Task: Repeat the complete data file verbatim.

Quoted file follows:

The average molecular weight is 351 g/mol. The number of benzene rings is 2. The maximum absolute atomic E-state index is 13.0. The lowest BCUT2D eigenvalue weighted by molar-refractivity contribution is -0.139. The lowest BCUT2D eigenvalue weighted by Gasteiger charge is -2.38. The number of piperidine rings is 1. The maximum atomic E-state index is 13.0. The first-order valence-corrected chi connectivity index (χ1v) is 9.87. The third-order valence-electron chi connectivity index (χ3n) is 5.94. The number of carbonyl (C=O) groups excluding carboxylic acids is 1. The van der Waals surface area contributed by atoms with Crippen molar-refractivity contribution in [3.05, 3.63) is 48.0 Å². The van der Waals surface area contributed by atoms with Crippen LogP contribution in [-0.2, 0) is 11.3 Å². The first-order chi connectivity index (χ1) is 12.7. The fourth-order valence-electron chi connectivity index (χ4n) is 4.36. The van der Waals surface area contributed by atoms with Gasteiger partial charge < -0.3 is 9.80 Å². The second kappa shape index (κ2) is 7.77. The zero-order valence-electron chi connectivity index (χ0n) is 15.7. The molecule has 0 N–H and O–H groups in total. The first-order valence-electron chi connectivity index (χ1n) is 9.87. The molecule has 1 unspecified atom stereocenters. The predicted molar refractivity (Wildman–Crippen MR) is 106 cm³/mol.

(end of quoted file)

The average molecular weight is 351 g/mol. The number of benzene rings is 2. The maximum absolute atomic E-state index is 13.0. The lowest BCUT2D eigenvalue weighted by molar-refractivity contribution is -0.139. The lowest BCUT2D eigenvalue weighted by Gasteiger charge is -2.38. The number of piperidine rings is 1. The maximum atomic E-state index is 13.0. The first-order valence-corrected chi connectivity index (χ1v) is 9.87. The third-order valence-electron chi connectivity index (χ3n) is 5.94. The number of carbonyl (C=O) groups excluding carboxylic acids is 1. The van der Waals surface area contributed by atoms with Crippen molar-refractivity contribution in [3.05, 3.63) is 48.0 Å². The van der Waals surface area contributed by atoms with Crippen LogP contribution in [-0.2, 0) is 11.3 Å². The first-order chi connectivity index (χ1) is 12.7. The fourth-order valence-electron chi connectivity index (χ4n) is 4.36. The van der Waals surface area contributed by atoms with Gasteiger partial charge < -0.3 is 9.80 Å². The second kappa shape index (κ2) is 7.77. The zero-order valence-electron chi connectivity index (χ0n) is 15.7. The molecule has 0 N–H and O–H groups in total. The first-order valence-electron chi connectivity index (χ1n) is 9.87. The molecule has 1 unspecified atom stereocenters. The predicted molar refractivity (Wildman–Crippen MR) is 106 cm³/mol.